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Writers Recommend

In this online exclusive we ask authors to share books, art, music, writing prompts, films—anything and everything—that has inspired them in their writing. We see this as a place for writers to turn to for ideas that will help feed their creative process.

Masande Ntshanga

posted 6.15.16

“Whenever I reach a standstill, I find that I’ve detached from a text. I also find that the experience of being stalled isn’t something I receive as negative; it can be a defense against falsehood, in my experience, and against producing material that’s serviceable, but lifeless in the end. I’m of the position that most of my work deals with extremes, at the moment, and whether this is by choice or not, I can’t tell, but I’ve come to accept that I can’t write until I reacquaint myself with the emotional and psychological core of what I’m working on, which is often easier to avoid than to do. However, the act of creating anything with an amount of proficiency is exhilarating, and I usually start by reading the text back from the beginning, and interrogating why I took on the project to begin with. I mine whatever intellectual, emotional, or physical experience that might have inspired it, and then I remind myself of the reward of working through that with fiction. Sometimes, when that well is dry, too, I set out into the world to discover it again from living.”
—Masande Ntshanga, author of The Reactive (Two Dollar Radio, 2016)

Ryo Yamaguchi

posted 6.09.16

“Above my desk are the famous lines from Wallace Stevens: ‘In the world of words, / Imagination is one of / The forces of nature.’ Kant would be proud. Or maybe it’s a matter of surrender (while I write this the rains are sweeping like the simplest of songs across the West Side of Chicago). And yet all I can suggest as inspiration is this: practice. Practice is its own kind of surrender, a surrender to the same. Pound would be disappointed. But I think of our good work—the work readers of Poets & Writers Magazine do every single day—as that: a routine, an exercise, a repetition that incrementally seeks. The flexion of image, and sound. The flexion of intent, and understanding. So I work out a line about pelicans, and three days later now they are skimming across a lake that looks like a silicon disc. Nature is the sun rising and falling and rising—intermittent fog. Do you want an example? Watch Werner Herzog’s documentary on the eponymous ski jumper: The Great Ecstasy of the Woodcarver Steiner. Better yet, just watch the opening. The flight, the suspension, the breath held and the body aligned. That is practice. In its terror and beauty. In its accord.”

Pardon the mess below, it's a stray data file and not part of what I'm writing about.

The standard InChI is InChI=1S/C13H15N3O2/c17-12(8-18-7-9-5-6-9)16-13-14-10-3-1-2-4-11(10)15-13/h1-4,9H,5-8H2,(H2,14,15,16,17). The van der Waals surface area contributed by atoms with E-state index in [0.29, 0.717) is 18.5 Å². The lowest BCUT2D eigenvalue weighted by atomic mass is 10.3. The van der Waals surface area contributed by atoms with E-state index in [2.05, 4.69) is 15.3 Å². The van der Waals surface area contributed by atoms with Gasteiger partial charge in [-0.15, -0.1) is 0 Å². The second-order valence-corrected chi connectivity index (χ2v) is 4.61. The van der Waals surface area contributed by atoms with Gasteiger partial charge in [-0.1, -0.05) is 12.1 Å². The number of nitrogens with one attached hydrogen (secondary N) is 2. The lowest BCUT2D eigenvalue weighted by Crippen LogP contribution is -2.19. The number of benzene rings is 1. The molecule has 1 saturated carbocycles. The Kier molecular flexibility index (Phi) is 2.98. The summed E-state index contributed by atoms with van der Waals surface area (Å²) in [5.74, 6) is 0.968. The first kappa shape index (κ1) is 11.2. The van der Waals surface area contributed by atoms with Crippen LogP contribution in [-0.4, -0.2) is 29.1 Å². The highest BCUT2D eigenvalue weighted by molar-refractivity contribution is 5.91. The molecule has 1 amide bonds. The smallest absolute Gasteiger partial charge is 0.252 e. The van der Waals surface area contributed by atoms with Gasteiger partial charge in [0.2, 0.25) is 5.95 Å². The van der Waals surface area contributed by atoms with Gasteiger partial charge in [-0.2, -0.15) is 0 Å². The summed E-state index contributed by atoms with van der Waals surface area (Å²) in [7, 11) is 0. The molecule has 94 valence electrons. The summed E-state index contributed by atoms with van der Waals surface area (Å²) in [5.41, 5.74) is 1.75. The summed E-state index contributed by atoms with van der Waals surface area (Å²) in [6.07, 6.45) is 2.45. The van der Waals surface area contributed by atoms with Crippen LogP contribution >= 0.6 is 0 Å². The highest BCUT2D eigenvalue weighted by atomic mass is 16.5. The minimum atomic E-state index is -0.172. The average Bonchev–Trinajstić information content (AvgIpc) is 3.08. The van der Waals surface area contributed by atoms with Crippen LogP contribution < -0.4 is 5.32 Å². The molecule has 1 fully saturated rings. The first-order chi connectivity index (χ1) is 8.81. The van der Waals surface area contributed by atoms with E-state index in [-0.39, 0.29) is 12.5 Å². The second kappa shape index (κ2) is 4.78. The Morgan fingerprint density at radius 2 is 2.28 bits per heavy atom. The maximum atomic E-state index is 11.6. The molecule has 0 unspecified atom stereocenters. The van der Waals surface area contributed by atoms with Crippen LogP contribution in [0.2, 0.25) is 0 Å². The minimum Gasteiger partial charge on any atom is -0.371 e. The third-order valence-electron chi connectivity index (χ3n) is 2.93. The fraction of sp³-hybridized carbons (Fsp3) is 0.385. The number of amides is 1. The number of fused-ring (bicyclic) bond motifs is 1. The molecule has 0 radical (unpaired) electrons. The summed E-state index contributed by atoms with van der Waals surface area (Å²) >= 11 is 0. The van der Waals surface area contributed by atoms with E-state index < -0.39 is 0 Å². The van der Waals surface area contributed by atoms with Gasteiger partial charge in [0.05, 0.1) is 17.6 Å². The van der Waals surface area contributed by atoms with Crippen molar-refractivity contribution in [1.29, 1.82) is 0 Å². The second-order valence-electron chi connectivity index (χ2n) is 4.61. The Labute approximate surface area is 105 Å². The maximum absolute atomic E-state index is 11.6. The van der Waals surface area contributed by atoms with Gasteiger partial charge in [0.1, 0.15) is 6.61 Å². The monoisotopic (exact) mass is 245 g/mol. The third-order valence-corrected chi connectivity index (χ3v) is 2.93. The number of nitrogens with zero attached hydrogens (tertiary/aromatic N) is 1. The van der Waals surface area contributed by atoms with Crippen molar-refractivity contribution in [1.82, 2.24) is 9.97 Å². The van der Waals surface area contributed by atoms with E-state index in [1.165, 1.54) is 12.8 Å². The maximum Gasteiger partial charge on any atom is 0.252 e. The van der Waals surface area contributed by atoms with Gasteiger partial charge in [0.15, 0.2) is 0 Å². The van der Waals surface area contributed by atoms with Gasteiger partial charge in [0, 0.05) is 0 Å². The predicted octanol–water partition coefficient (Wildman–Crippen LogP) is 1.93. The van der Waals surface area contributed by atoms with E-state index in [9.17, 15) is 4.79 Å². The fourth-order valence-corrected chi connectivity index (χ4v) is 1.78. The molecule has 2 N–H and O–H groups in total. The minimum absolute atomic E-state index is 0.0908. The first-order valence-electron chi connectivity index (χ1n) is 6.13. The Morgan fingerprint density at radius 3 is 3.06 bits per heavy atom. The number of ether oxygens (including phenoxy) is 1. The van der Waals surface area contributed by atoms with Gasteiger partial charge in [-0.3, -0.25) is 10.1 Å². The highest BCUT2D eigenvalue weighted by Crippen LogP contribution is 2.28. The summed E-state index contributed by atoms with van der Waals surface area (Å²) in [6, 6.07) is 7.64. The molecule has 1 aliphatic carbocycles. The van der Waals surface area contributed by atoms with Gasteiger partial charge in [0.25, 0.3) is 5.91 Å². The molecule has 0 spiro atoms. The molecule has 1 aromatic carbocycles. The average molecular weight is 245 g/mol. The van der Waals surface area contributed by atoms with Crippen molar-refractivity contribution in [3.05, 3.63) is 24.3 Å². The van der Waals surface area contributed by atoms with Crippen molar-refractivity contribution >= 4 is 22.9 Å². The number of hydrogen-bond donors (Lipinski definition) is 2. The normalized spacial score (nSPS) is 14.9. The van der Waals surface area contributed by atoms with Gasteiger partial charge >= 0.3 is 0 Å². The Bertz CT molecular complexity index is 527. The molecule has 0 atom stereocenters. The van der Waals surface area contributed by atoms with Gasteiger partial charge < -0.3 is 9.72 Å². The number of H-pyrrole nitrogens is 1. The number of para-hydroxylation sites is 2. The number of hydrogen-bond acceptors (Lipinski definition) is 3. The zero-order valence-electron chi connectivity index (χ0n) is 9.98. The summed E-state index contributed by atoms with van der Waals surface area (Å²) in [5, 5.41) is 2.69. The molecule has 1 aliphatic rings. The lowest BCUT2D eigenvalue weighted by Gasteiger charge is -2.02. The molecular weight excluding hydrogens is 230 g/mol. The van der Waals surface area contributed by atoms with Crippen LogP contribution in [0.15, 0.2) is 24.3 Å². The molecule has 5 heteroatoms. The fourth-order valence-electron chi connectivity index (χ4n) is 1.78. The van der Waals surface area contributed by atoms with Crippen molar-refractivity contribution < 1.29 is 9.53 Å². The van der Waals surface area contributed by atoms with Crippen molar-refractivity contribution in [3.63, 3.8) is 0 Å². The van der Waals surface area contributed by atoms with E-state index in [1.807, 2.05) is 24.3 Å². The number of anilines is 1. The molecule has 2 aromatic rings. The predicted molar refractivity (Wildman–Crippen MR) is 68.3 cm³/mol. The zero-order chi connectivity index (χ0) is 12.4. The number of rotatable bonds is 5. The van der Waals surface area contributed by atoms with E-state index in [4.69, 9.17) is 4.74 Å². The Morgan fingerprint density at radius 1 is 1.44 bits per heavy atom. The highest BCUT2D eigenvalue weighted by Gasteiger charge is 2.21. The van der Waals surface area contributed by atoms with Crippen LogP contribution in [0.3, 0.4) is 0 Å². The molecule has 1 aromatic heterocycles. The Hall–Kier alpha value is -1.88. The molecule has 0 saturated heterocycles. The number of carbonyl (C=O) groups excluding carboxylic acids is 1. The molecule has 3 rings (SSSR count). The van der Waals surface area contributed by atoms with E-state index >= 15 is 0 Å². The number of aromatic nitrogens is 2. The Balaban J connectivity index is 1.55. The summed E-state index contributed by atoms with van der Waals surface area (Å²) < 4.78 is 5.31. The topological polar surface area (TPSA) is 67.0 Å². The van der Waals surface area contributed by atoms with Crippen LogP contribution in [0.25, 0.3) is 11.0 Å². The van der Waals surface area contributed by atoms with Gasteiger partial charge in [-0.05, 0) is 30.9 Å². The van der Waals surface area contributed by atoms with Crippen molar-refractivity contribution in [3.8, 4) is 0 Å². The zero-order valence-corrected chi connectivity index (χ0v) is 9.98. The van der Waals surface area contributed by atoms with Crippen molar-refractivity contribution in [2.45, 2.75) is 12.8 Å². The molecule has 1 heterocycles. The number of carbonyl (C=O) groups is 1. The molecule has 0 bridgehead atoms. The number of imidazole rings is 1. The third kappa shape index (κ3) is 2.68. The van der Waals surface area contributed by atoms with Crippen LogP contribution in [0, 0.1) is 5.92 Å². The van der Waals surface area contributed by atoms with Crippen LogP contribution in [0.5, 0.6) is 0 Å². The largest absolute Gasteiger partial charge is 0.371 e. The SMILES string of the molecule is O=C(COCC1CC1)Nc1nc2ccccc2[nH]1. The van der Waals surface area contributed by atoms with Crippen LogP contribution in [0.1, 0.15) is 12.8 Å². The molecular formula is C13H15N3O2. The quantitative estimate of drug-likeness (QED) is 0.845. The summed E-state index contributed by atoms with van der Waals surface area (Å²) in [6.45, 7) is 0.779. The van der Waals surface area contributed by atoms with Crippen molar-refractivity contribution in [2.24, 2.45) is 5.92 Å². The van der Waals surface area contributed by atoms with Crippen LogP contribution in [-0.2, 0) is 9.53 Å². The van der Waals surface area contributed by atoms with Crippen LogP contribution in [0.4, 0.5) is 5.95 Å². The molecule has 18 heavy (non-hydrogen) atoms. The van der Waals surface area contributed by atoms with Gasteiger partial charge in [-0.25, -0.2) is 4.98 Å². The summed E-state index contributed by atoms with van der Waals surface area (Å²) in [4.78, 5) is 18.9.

—Ryo Yamaguchi, author of The Refusal of Suitors (Noemi Press, 2015)

John McCarthy

posted 6.02.16

"If I don’t write for a few days, I feel hungover, like my muscles are tight. Creative and intellectual exertions parallel, for me, physical exertion. Having run cross-country in college, I spent thousands of hours and miles on roads all over Illinois. I still spend a lot of time running, witnessing the landscape, and finding my solitude mirrored by the Midwest. Writing after a run creates a dialectic between landscape and the personal thoughts I want to express. Sometimes it’s the corkscrew-tin gutters beneath a gravel driveway or the cinderblocks lifting up a mobile home. By the time I arrive home, I usually have the outline to a narrative or enough concrete images to form a concept, or intuit something beyond those individual images. Running sheds any internal blockage and allows me to write more emotionally inclusive poems by letting me see more of the world we all live in. My nightstand writers who inspire me include: Julia B. Levine, Sandy Longhorn, Austin Smith, Tracy K. Smith, and Bruce Snider. Their art exemplifies the duality of the mind’s lyrical capability and the physical landscape where my body feels safest and most at home."
—John McCarthy, author of Ghost County (MG Press, 2016)

Amit Majmudar

posted 5.26.16